The Panda Dwarf Cichlid Apistogramma nijsseni (named after the female's presentation of black blotches) is one of the newer arrivals to the fish keeping hobby and as a scientifically recognized species. Also known as Nijssen's Dwarf Cichlid, these fish were only described as recently as 1979 by Kullander and have quickly become a welcome and popular addition to many community tanks!
One notable feature of this fish is how differently colored and patterned the males are compared to the females. This is notable mostly because it is only the females of this species who sport the eponymous 'panda bear' patterning, while the males display a broad array of colors. In addition, these cichlids are known for being excellent parents and one of the easier species of cichlids to breed. These interesting features coupled with their small size and peaceful nature make them a great choice for an advanced aquarist looking to keep a smaller community tank.
The Panda Dwarf Cichlid tends to be a bit thicker and bulkier in the body than most other dwarf, or Apistogramma, cichlids. Still they are very small cichlids, with the males reaching less than 3' (7.5 cm) in length and the females only about 1.75" (4.5 cm). With a pair of these attractive cichlids you also get that cool cichlid personality, only in a small package. Watching them share the raising of their fry is quite a sight and their small size makes them more manageable than many of the other cichlid species.
These fish can be kept in a community tank with non-cichlids and even with smaller fish. The best tankmates for the Panda Dwarf will be peaceful fish around the same size, or slightly smaller, who tend to stick to swimming towards the top of the tank. This will include many types of Hatchetfish, Neon Tetras, Zebra Danios, and many others. Provide a substrate of small dark gravel along with rocks and pots to create plenty of caves, one for each female's territory. They do enjoy densely planted aquariums and floating plants will help to diffuse the lighting. Make areas for them to "defend" by having natural divisions in the aquascaping.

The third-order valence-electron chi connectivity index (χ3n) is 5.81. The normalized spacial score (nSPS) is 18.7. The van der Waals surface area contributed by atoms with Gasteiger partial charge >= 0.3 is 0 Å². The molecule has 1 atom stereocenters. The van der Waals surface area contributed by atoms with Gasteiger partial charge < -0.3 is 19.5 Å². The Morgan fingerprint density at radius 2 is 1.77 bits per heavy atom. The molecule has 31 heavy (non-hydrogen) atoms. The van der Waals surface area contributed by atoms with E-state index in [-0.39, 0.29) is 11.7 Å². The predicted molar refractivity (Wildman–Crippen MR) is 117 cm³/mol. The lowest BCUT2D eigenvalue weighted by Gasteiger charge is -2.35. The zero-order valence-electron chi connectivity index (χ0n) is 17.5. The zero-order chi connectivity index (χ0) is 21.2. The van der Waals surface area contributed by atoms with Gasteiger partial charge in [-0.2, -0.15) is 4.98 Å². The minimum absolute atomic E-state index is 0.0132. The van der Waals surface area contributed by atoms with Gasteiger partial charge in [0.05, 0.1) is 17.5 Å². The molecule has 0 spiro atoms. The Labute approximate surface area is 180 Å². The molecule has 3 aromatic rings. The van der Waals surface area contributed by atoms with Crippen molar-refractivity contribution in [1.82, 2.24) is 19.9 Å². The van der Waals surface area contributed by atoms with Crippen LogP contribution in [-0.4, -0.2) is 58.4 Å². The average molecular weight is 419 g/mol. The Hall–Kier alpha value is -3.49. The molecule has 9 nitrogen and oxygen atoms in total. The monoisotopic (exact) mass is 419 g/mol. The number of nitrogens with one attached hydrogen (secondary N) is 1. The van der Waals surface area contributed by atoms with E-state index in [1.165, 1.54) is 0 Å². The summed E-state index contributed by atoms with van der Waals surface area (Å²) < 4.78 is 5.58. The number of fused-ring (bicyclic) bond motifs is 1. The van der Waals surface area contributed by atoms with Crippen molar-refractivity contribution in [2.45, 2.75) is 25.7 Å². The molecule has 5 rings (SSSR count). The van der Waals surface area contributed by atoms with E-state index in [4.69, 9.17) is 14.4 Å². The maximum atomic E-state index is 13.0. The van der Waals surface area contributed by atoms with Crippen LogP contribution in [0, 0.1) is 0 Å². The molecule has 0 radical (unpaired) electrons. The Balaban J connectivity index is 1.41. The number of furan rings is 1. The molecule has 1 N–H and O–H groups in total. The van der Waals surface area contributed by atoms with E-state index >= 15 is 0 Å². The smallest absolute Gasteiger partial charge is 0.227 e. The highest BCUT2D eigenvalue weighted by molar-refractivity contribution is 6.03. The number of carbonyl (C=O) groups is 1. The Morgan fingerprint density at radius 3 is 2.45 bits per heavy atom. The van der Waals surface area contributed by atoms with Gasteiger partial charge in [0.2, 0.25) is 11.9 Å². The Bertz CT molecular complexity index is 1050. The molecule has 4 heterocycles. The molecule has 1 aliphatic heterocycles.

This colorful dwarf is moderate to difficult to care for since water changes must be performed frequently. It does well in acidic water, needs the nitrate levels low, and the pH level must be kept within the correct parameters. A wild Panda Dwarf Cichlid is more sensitive than a tank bred specimen and breeding wild caught specimens with captive bred helps to keep the lines healthier and the fish more hardy. If water quality is ignored, as with all cichlids, disease and death can occur. Just a little dedication will reap pleasurable results from this little fish.
The Panda Dwarf Cichlid is a small colorful fish with a bit thicker and bulkier body than other members of the Apistogrammagenus. The males are the larger sex, growing to 3"(7.5 cm) in length, while females only reach about 1.75" (4.5 cm). They can live about 2 - 5 years.
The male sports an array of colors. The basic coloration is a blue through the center area and near the dorsal fin. Along the back are several black "background" blotches that extend from the head to the tail fin, with one dot right in the middle of the caudal area. They have a silvery blue sheen in between the blotches that extends down below the midline of the body in some areas. The belly is yellow as is the anal fin and most of the tail fin. The tail fin presents a progression of colors beginning with yellow, turning to a blue, then black, and ending with a red edging of the fin.
The females are mostly yellow with several black blotches on the body that give them the "panda" name. One black blotch is under her eye and extends to the lower end of the gill covering. Another is in the middle front and a third at the caudal fin area in the middle, but leeching into the tail fin. The dorsal fin has a black blotch on the first several rays and the pelvic fin has black as well. Her tail fin is a drab yellow/gray color with the edge trimmed in an orange/yellow color.